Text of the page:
Mike S's 1965 Shelby Cobra Replica
Don't call this a "fake snake" it's a modern roadster based on a classic American design
Dominic J. DeVito has been a member of the Crutchfield A/V writing squad since 2006. He was born and raised in Staunton, Virginia, and attended the University of Notre Dame, where he earned a degree in chemical engineering. During that time he developed a passionate obsession with experiencing music, both live and recorded, which he parlayed into a 15-year stint in record retail (much to the chagrin of his very patient parents) and a long-running tenure as a rock DJ at WTJU. His expositions can be found in back issues of Plan 9's 9X Magazine as well as Schools That Rock: The Rolling Stone College Guide. He's been to more concerts than he can remember.
More from Dominic Devito
Mike S. of Cape Coral, FL, owns a sweet kit car from Backdraft Racing—their BDR RT3 Roadster features a fiberglass body patterned after the iconic 1965 Ford Shelby Cobra. Unfortunately, the car doesn't come with an audio system of any kind, and MIke really "wanted to have some sounds." That's where Crutchfield comes in—Mike picked up some great speakers from Polk Audio and used some ingenuity to place them where he could get the most out of his music in this hard-to-fit vehicle.
Mike's 1965 Shelby Cobra Roadster replica by Backdraft Racing.
- Polk Audio DXi 12" dual voice coil subwoofer
- Polk Audio DXi6500 6-1/2" component speaker system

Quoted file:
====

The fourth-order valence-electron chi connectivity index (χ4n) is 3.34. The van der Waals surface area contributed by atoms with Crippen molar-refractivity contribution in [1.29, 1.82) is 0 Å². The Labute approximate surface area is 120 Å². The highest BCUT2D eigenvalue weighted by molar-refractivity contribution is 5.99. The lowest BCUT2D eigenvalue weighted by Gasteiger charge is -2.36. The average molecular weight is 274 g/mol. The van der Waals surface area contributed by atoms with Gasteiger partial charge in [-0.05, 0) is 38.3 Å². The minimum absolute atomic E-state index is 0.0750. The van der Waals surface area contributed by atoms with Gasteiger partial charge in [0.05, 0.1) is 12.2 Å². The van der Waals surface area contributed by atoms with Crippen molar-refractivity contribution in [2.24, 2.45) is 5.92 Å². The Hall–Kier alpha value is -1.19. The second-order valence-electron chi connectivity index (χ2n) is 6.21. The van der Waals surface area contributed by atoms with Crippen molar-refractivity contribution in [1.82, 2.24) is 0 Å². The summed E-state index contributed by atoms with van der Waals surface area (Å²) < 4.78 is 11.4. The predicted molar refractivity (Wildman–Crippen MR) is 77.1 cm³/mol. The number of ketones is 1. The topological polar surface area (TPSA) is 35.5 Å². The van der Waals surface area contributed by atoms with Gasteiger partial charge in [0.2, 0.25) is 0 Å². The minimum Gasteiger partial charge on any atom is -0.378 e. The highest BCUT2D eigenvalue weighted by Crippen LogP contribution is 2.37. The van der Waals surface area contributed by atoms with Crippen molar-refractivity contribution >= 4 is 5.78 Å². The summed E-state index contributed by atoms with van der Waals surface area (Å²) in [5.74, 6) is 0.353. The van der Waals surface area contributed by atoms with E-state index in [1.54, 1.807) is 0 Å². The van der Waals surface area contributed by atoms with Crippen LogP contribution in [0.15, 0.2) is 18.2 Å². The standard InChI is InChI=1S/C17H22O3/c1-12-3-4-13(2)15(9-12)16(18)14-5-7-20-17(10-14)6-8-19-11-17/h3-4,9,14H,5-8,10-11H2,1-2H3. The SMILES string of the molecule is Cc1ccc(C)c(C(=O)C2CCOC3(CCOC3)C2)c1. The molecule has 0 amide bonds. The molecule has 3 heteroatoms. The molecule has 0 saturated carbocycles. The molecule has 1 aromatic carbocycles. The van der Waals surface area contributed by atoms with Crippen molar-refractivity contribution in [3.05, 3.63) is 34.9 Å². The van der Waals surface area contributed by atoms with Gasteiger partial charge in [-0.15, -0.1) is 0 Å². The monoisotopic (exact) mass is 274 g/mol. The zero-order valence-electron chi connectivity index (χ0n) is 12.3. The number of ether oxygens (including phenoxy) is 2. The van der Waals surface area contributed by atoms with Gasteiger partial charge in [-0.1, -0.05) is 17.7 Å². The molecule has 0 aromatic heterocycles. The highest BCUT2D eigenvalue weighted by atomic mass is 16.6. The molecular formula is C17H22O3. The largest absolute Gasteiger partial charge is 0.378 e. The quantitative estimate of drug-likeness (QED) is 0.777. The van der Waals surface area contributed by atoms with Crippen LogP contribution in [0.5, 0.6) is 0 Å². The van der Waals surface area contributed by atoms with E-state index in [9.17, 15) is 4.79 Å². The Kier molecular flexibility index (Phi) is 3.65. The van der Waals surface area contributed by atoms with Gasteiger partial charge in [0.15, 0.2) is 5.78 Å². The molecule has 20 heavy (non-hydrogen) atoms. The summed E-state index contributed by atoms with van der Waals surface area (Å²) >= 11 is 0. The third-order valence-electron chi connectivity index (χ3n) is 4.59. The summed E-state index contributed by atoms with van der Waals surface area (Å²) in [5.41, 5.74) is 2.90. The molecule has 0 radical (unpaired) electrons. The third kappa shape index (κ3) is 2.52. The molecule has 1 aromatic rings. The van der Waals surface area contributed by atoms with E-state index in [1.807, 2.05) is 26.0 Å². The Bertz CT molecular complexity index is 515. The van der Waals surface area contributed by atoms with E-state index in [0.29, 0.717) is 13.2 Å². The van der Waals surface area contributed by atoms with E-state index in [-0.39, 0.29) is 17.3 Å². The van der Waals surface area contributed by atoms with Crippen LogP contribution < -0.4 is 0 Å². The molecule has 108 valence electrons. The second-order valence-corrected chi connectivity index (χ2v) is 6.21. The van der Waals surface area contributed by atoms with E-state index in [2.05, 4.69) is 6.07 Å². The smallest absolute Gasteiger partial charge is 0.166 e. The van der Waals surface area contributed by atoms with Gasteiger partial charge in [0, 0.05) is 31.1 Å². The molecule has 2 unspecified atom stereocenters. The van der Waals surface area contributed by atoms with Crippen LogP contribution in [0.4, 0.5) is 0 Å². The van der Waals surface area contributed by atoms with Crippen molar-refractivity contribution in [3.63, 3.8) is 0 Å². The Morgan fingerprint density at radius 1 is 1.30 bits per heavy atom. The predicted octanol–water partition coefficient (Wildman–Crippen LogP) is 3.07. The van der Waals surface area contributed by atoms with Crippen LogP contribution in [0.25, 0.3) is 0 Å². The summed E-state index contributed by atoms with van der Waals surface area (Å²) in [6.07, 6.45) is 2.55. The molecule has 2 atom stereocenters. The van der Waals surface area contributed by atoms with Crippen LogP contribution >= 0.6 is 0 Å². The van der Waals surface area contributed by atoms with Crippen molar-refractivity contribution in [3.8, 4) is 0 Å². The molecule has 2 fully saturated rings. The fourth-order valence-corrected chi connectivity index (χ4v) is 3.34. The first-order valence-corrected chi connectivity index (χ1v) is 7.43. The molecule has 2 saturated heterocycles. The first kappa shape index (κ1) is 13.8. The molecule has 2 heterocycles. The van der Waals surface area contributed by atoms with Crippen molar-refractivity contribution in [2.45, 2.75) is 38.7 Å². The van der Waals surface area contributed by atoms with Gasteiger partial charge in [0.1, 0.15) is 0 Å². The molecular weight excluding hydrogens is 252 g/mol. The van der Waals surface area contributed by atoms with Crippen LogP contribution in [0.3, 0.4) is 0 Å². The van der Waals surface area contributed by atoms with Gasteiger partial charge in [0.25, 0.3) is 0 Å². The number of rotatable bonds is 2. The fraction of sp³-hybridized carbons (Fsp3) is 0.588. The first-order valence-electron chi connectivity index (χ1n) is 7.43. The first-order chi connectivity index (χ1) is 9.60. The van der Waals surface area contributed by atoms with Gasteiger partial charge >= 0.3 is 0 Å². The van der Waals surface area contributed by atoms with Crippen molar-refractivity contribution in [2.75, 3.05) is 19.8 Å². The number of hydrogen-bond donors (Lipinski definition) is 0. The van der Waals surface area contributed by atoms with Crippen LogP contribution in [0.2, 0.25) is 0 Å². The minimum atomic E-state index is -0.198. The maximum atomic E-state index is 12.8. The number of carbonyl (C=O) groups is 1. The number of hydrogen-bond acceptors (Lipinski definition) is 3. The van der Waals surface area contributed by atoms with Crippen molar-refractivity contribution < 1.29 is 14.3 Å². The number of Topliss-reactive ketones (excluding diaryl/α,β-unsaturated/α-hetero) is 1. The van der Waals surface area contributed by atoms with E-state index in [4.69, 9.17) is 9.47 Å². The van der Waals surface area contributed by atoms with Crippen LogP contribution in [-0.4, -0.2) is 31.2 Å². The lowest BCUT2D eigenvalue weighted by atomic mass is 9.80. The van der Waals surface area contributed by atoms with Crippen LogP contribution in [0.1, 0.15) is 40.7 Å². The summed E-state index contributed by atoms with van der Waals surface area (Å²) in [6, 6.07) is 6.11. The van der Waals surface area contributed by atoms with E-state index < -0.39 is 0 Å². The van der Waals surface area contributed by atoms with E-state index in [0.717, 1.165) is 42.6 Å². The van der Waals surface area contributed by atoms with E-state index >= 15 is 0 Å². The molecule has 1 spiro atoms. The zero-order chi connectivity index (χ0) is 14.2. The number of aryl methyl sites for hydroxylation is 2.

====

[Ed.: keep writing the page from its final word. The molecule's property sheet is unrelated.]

- Polk Audio PA 330 2-channel amplifier
- Polk Audio PA 880 mono amplifier
He did what to his car?
The first step of Mike's installation was to add the 6-1/2" component speakers. He picked Polk Audio speakers because he values their quality and the fact that they're marine rated, which is handy for top-down driving. Mike hid the speakers behind the roadster's seats. In order to do that, he had to cut some holes in the Backdraft's fiberglass frame. Yes, you read that right. Mike tells us that was the most difficult part of the installation process for him. He hooked up the DXi6500s to the Polk Audio PA 330 2-channel amp and took the roadster out for a spin.
He opted not to add a head unit to his vehicle, and instead uses his smartphone and iPod® as portable music sources he can tap directly into the amps with their line-level inputs. "Anyone who gets into the car may hook up their phone so they have their own music," he tells us.
"Not enough sound"
Mike wasn't totally satisfied with the sound that just the two component speakers provided, so he went a step further and picked up the 12" DXi dual voice coil subwoofer and the PA 880 mono amplifier. He added another hole in the Backdraft's body, between the two seats, and mounted the sub free-air style to round out the bottom end. Here's what the system looks like from inside the trunk:
Two Polk Audio amps, a sub, and component speakers.
"Perfect! The car rocks now"
Mike's really happy with how the his car sounds now that there's some bass right where he can feel it. Add in the deep tones from the roadster's side exhaust pipes and he's in seventh heaven. He doesn't plan on making any further upgrades to his stereo, but we suspect that he has plenty of audio excitement for now. Check out his car from the front, with the sub in plain view:
And here's Mike showing off in another roadster, with the Shelby Cobra replica close by:
Vehicles in the Custom Car Showroom are submitted by customers and fans, and edited by Crutchfield writing staff. You can find more of these articles on the Showroom main page.